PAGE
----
View all newsletters
Receive our newsletter - data, insights and analysis delivered to you
  1. Analysis
August 8, 2022

Germany lacks defence industrial strategy despite budget hike

Germany’s pledge to increase defence spending to 2% of GDP has not been accompanied by a strategy to leverage its industrial base.

Germany’s promise to increase its defence budget to 2% of its gross domestic product (GDP) by 2024, with this figure then being sustained as an average across a rolling five-year period, will equate to a defence budget of $82.0bn in 2024, rising to $85.7bn in 2027, according to GlobalData.

Free Buyer's Guide
img

Leading Guide to Antennas, Masts & Towers for the Land Defence Industry

The document includes detailed information on the manufacturers and suppliers and their products, along with contact details, to inform your purchasing decision.
by VMS Engage – Buyer’s Guide
Enter your details here to receive your free Buyer's Guide.

This will result in a positive compound annual growth rate (CAGR) of 5.0% between 2023 and 2027, which is a slower rate of growth compared to the 2018-22 period, which saw a positive CAGR of 7.3%. GlobalData’s latest report, ‘Germany Defense Market Size and Trends, Budget Allocation, Regulations, Key Acquisitions, Competitive Landscape and Forecast, 2022-2027’, notes that Germany may struggle to spend the planned budget increases unless a reformed approach to the defence industry is implemented.

Madeline Wild, associate defence analyst at GlobalData, commented: “In order to utilise the growth in its defence budget, Germany must review its approach to the defence industry. Currently, there is a lack of a strong defence industrial strategy meaning that the country is not unlocking the full potential of its relationship with the industry.”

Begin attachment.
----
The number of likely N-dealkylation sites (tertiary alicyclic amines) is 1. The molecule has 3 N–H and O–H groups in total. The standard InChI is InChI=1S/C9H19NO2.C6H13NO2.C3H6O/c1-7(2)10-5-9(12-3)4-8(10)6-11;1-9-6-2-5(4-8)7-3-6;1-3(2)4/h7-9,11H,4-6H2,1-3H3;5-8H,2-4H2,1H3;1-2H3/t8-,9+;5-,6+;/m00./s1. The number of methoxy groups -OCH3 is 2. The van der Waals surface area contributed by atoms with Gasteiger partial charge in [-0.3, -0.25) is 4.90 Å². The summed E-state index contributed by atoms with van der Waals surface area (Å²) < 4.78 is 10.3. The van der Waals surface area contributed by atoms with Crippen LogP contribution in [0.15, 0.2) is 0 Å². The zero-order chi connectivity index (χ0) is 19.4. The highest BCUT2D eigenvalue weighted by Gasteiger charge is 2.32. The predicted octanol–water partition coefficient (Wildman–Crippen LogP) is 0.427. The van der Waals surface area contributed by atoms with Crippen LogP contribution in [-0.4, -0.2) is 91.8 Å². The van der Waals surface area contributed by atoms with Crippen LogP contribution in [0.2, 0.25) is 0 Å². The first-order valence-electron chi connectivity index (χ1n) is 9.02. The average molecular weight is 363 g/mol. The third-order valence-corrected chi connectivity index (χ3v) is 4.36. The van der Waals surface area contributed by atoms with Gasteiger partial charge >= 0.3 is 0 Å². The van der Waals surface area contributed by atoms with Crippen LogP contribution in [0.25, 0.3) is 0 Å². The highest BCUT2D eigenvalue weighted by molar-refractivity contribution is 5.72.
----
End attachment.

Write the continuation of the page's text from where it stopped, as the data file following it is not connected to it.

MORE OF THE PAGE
Germany releases a short policy document every few years outlining its plan to strengthen the industry. What is lacking, however, is the utilisation of the defence industry as a strategic tool: by encouraging investment and funnelling spending into certain areas to promote job growth and economic stimulation. Creating a strong policy would help Germany to spend its new funds effectively, efficiently and have maximum impact on both the capabilities of its military and feeding back into the domestic economy.

Wild added: “One problem that Germany faces in this realm is public acceptance. In comparison, the UK released its Defence and Security Industrial Strategy paper last year, which highlighted across hundreds of pages (compared to Germany’s ten) how the Ministry of Defence would use and develop the industry in the hopes that the impact would be felt beyond the defence sector.

“However, the UK public is, on the whole, far more accepting of government support of the defence industry. The German public is relatively more cautious, with a greater focus on arms control.”

Industrial policy review is not the only barrier to spending the new defense funds effectively. Ongoing issues with the procurement department (BAAINBw) have already caused up to 10% of the acquisition budget to go unspent in some years, despite efforts to reform the department.